Becoming ghosted when dating sucks, there’s no denying that. Picture yourself getting excited about receiving your usual good morning text from your new beau, only to be met with silence. So, you decide not to make not hearing from them a big deal and contact them later. When you choose to reach out, you receive no response for weeks. Ultimately, the pain subsides, and you move on, accepting that you’ve been ghosted, but what happens when your ex-love interest pops back into your life, denying that they ever ghosted you instead of issuing a heartfelt apology for their actions or a clear explanation? Does this scenario sound familiar? If it does, you’ve likely experienced ghostlighting.
Ghostlighting. The term includes an unpleasant combination of ghosting and gaslighting, in which the victim is subject to endure additional lousy behavior from the ‘ghoster’ and, in turn, made to feel like they are the ones that misinterpreted the lack of interest, or worse, made the entire scenario up, which harms their mental health. This emerging dating trend, ghostlighting, includes the most insidious parts of ghosting and gaslighting, as it involves someone completely exiting from your life without any explanation and later denying your experiences to be accurate as if you made it up in your head, which subsequently causes you to feel bad about the exchange, (which is the gaslighting part). In most cases, the ghostlighter won’t even own up to their bad behavior and why they ceased contact and will say, “What are you talking about? I didn’t ghost you.”
The others will admit that they weren’t in touch but will do everything they can but take accountability for the lack of effort, attention, and care. Picture one of your exes who randomly pops back into your life and tries to convince you that they were on a month-long trip with their mother (she doesn’t like you either) and demands you not to be upset at them for not reaching out, which is toxic and infuriating. Toxic bachelors and bachelorettes alike intentionally leverage this technique to mislead someone into thinking that the relationship can be salvaged when the reality is that you probably are better off without this person in your life. With ghosting, the relationship usually has a sense of finality, as the communication is severed indefinitely. Conversely, ghostlighting is more of a manipulative form of communication where the person doing the harmful act dares to continue to return into the victim’s orbit, allowing the vulnerable person to believe they still have a chance.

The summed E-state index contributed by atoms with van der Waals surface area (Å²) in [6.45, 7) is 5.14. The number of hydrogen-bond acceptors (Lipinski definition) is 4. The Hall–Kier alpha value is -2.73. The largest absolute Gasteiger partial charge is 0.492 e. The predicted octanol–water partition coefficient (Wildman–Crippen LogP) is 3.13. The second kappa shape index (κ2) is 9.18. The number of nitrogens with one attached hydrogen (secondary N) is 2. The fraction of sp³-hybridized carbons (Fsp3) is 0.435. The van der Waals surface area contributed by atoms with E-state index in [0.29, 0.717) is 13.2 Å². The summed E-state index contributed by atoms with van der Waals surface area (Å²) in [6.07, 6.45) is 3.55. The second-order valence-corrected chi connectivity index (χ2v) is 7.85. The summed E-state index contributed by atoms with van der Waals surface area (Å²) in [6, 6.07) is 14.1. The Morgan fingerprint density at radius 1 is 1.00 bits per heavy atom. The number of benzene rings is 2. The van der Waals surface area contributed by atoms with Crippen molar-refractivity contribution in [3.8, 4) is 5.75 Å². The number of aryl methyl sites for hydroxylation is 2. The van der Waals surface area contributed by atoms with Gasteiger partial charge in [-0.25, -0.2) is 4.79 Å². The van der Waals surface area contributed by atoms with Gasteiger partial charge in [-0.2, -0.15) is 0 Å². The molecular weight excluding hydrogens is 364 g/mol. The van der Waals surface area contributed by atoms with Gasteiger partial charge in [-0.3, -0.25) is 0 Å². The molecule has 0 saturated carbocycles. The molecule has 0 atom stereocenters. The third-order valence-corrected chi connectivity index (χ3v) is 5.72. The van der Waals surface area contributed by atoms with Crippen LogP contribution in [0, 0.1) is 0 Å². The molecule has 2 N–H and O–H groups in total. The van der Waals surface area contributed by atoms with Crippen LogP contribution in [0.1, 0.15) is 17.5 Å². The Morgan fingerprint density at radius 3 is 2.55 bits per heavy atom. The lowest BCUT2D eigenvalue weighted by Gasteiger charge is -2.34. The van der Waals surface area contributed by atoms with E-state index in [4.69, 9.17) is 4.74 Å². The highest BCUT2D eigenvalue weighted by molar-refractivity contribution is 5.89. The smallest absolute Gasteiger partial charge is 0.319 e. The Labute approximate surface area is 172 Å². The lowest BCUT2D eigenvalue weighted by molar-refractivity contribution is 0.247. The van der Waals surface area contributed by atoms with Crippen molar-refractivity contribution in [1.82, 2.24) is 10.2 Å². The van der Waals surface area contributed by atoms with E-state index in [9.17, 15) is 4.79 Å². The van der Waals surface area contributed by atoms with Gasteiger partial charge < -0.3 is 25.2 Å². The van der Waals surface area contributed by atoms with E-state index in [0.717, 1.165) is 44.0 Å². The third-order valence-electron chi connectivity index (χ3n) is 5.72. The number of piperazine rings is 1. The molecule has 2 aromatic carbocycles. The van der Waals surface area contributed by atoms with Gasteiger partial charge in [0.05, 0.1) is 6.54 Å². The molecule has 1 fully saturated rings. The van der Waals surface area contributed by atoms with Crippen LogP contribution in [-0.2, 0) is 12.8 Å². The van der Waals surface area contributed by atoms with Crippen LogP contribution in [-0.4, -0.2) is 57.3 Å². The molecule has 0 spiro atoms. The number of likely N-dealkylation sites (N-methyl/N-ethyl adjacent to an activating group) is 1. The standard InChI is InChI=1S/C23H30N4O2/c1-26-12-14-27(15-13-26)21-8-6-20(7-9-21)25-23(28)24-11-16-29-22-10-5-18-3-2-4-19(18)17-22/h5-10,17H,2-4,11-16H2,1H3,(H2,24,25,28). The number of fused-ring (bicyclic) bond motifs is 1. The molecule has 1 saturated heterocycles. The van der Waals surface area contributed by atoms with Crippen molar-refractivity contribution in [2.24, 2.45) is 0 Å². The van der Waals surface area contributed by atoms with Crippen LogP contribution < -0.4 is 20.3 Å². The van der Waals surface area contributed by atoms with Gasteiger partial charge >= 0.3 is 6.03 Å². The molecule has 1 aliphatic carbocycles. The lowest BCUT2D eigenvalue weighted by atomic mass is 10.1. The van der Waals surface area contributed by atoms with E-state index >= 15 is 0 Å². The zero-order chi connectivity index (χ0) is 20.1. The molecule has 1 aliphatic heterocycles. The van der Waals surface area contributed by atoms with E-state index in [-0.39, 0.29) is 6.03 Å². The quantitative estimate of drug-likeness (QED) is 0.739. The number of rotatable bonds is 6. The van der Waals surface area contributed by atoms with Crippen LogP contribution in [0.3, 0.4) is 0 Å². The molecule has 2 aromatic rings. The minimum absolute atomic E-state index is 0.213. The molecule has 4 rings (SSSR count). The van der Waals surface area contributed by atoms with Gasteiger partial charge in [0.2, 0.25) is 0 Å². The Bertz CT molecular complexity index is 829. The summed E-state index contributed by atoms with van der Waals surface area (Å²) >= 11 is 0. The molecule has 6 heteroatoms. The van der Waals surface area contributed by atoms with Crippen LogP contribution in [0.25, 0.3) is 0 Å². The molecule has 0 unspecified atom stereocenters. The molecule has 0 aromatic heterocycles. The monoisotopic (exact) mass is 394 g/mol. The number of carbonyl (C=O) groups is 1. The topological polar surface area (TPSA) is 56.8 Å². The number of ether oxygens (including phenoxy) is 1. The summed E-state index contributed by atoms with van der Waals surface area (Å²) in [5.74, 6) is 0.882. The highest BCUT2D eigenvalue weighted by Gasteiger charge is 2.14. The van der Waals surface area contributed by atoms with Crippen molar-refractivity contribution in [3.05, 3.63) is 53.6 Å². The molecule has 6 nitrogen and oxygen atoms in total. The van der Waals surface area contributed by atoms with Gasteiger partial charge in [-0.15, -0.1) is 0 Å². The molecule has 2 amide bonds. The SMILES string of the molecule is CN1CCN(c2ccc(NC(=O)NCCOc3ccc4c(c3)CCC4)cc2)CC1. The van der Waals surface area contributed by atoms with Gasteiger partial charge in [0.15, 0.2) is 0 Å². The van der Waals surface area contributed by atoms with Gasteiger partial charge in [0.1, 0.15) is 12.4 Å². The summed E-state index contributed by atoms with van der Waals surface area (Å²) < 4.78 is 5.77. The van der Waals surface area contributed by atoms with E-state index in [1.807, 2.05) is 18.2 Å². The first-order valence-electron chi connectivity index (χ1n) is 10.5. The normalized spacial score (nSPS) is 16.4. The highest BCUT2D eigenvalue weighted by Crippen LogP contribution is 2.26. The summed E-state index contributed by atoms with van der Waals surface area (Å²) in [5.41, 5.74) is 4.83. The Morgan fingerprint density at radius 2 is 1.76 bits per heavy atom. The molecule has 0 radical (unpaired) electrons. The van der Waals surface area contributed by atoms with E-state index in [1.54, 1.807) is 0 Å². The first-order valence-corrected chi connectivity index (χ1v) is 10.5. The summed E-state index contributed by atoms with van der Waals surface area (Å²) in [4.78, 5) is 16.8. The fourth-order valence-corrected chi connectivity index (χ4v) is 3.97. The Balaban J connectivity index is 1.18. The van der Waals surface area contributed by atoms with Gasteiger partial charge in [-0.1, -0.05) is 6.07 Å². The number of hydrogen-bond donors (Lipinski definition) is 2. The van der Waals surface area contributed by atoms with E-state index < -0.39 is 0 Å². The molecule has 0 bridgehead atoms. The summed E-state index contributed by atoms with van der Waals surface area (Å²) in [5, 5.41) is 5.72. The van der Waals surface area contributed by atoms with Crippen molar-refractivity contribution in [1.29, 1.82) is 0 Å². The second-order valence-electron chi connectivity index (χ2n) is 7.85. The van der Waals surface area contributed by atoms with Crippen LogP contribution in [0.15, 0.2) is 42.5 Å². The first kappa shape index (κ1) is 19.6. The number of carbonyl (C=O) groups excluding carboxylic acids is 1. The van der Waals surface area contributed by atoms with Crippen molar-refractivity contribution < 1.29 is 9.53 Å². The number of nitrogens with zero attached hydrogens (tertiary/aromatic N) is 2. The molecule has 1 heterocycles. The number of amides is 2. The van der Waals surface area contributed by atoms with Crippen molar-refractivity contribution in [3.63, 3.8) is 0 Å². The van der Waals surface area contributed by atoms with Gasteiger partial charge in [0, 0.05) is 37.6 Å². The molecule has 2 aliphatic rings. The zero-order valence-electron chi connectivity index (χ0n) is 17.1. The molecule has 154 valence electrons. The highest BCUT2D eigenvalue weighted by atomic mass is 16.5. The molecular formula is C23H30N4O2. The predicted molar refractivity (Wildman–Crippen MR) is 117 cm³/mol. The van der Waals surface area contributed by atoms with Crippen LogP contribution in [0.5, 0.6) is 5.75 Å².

So why would a ghostlight? Are they an emotional masochist? We hope not. Instead, they lack emotional intelligence, have difficulty effectively communicating, and fear integrity, vulnerability, and conflict. A therapist could solve all issues if they decide to seek one. More importantly, we’re focused on helping you avoid these emotionally manipulative partners to seek healthier options.
Here’s how to navigate being ghostlit
Trust your judgment and lean into your intuition: Although you may experience self-doubt when examining how this former partner truly feels about you, tap into your first mind and intuition.
Eliminate the confusion: It’s important to remember that gaslighting aims to cause chaos and confusion about particular events taking place in your life. The ghostlighter will, without a doubt, intentionally sow seeds of doubt, making their victim question their mental health, sanity, perception, and reality. Trust what you know to be true for yourself.
Set your terms: You can determine how you would like to interact with people you once were in a relationship with. You can choose not to let them back into your life, which is probably best, as ghostlighting is a red flag that showcases a lethal combination of poor communication skills, manipulative dating tactics, and emotional harm. However, if you decide to interact with a ghostlighter, take some time to reflect on why you’d like to keep them in your life first, as self-introspection is always helpful.